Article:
Commission calls on Czech Republic to respect public procurement rules for military aircraft

The European Commission has today acted to ensure fair access to public contracts by asking the Czech Republic to comply with its obligation to award public supply contracts on the basis of public tenders. The Commission is concerned that the Czech Republic has breached EU public procurement rules by not opening up to EU-wide competition a contract for four military tactical transport aircraft. These rules are designed to ensure fair competition for public contracts in Europe, thereby creating opportunities for European companies while ensuring best value for public money. If they are not properly implemented, there is a risk of a closed market and waste of public money. The Commission's request to the Czech Republic takes the form of a reasoned opinion. If the national authorities do not reply satisfactorily within two months, the Commission may refer the matter to the Court of Justice.

What is the aim of the EU rule in question ?

Public procurement is about how public authorities spend public money. It covers purchases of everything from coffee to computer systems, waste water plants, ship building or consulting services. Total public procurement in the EU is estimated at about 17% of the Union’s GDP. The open and transparent tendering procedures required under EU public procurement rules mean more competition, stronger safeguards against corruption, and better service and value for money for taxpayers.

How is the Czech Republic not respecting these rules and why are citizens and business suffering as a result ?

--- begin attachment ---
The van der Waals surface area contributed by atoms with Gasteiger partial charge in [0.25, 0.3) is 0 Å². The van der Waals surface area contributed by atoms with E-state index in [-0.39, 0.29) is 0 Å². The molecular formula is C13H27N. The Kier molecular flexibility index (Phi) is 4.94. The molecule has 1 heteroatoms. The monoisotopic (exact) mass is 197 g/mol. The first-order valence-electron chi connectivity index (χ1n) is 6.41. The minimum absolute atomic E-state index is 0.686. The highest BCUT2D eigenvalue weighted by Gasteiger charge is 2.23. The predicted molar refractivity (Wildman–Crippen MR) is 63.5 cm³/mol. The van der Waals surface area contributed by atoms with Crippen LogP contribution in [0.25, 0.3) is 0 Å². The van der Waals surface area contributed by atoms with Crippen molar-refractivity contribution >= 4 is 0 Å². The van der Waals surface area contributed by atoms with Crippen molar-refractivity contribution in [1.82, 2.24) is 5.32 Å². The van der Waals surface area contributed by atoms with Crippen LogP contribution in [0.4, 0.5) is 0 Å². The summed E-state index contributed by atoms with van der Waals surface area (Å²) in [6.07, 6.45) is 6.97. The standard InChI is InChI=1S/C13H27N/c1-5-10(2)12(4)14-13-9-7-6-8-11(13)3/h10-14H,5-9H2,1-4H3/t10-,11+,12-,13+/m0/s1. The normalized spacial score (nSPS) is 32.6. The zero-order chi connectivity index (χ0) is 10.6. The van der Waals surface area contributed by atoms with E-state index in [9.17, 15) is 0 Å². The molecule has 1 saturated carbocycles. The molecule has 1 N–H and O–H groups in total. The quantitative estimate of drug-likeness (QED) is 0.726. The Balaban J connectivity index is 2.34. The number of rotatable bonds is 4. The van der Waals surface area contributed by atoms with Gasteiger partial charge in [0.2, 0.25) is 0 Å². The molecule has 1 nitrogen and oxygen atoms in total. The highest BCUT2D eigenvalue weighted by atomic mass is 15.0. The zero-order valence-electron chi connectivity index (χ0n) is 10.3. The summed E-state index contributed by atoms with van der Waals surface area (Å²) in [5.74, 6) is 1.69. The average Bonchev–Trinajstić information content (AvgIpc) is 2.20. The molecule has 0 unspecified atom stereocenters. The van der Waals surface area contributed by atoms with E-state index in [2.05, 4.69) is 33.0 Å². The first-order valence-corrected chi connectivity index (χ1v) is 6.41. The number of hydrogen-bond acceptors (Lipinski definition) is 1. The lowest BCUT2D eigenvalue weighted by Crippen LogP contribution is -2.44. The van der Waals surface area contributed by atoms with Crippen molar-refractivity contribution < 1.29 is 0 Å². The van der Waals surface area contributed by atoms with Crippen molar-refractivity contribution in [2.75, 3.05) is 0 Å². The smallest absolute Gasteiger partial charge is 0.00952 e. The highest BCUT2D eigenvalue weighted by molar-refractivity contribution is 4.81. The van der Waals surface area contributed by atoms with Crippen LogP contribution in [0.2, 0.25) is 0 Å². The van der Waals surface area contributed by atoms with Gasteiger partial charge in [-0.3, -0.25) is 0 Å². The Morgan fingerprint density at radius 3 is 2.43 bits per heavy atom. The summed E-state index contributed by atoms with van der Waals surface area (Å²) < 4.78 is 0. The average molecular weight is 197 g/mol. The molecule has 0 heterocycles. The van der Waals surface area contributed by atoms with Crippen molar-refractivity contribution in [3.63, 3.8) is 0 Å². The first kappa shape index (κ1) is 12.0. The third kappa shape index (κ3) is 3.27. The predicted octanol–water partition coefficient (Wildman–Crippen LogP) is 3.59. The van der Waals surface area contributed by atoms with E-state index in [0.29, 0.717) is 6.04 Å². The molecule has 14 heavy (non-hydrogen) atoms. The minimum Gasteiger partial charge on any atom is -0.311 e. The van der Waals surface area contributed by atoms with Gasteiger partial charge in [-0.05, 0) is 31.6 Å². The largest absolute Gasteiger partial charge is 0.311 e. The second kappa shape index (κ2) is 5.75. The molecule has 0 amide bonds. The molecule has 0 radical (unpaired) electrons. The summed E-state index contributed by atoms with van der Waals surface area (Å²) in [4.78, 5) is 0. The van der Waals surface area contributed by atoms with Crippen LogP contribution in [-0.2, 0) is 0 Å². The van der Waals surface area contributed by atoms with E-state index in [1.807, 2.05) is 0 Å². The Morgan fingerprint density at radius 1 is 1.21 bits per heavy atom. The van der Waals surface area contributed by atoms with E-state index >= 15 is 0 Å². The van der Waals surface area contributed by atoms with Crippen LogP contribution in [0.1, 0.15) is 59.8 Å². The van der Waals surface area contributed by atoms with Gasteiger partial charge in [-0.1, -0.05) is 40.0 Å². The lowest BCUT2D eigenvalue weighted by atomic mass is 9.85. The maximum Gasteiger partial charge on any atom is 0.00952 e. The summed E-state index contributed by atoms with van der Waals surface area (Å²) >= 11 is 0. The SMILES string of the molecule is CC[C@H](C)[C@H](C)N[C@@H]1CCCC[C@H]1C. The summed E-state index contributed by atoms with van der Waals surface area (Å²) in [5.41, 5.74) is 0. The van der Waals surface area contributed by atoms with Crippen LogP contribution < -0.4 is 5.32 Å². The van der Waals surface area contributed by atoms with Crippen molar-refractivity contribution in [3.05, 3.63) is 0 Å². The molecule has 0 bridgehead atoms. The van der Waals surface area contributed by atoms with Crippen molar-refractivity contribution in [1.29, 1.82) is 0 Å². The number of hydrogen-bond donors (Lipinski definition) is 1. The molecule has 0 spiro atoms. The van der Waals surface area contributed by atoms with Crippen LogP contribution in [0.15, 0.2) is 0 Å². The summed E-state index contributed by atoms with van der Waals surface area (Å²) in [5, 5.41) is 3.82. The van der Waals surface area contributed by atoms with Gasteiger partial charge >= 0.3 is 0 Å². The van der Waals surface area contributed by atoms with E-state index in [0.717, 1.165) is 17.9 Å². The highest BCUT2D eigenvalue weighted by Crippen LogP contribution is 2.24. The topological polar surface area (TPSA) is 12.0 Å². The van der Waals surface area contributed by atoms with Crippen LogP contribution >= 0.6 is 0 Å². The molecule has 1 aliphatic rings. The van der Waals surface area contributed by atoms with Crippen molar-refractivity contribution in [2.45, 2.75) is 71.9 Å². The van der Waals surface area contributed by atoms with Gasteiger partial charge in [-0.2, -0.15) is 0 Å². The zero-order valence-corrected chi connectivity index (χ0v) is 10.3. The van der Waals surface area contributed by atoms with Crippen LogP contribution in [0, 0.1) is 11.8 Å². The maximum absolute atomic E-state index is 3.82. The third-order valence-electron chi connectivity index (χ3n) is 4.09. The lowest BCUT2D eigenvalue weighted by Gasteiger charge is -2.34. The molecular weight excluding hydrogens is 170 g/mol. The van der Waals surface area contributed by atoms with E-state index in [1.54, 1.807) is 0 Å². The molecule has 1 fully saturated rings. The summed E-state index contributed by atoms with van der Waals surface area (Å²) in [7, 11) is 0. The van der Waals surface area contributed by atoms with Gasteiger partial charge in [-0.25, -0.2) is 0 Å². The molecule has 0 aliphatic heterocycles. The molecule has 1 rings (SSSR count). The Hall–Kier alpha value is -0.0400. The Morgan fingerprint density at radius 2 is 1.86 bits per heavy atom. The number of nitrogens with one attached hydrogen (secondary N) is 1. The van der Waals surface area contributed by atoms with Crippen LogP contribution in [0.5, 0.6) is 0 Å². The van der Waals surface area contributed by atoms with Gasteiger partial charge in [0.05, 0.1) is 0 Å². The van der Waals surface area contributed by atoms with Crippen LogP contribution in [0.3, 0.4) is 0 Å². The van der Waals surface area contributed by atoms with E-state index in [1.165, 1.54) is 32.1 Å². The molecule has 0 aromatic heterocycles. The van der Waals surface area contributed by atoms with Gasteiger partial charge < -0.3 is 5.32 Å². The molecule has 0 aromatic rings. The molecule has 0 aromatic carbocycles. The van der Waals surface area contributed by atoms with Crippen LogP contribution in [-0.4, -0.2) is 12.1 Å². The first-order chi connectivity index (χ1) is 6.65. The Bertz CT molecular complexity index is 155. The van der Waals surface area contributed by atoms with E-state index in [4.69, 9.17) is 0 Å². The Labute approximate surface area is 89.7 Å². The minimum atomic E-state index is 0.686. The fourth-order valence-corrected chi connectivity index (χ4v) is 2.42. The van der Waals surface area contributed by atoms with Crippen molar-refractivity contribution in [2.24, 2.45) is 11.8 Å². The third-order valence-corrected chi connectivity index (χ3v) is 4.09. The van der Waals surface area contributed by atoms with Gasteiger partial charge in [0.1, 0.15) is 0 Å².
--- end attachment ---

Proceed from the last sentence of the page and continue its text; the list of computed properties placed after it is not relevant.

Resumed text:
According to the European public procurement Directive 2004/18/EC, the award of public contracts must be made on the basis of an EU-wide tender procedure. However, the Directive provides for an exemption from this obligation in cases where the contracting authority buys specific military material and a public tender would put the essential security interests of the relevant Member State at risk.

In April 2008, the Czech Ministry of Defence directly awarded a public supply contract worth €132 million for four military tactical transport aircraft CASA-295M without organising a tendering procedure. The Czech authorities considered that no public tendering procedure would be necessary as the aircraft would be used mainly for military missions of the Czech Republic, i.e. for the protection of essential security interests of the State.

However, a Member State can elect not to carry out this procedure only if the tendering procedure as such would present a risk for its essential security interests. In the Commission's view, the Czech Republic prevented proper competition on the European market by awarding such a contract without a proper tender procedure and may have wasted taxpayer's money without requesting other competitive offers. As no satisfactory reply was provided on why launching a tender procedure would present a risk to the protection of essential security interests of the State, the Commission has decided to proceed to the second stage of the formal infringement procedure by issuing a reasoned opinion.

About infringement procedures

The European Commission has powers under Article 258 of the Treaty on the Functioning of the European Union (TFEU) to take legal action – known as infringement procedures – against a Member State that is not respecting its obligations under EU rules. These procedures consist of three steps. The first is that the Member State receives a letter of formal notice seeking information if the Commission has concerns that there may be a breach of EU law and has two months to respond. If the Commission's concerns about a breach of EU legislation are confirmed, the Commission sends a reasoned opinion requiring the Member State to comply with EU law within two months. If there is no satisfactory reply, the Commission can refer the matter to the Court of Justice in Luxembourg. If the Court rules against a Member State and the Member State does not comply with the Court's ruling, the Commission can also request that the Court impose a fine on the country concerned.

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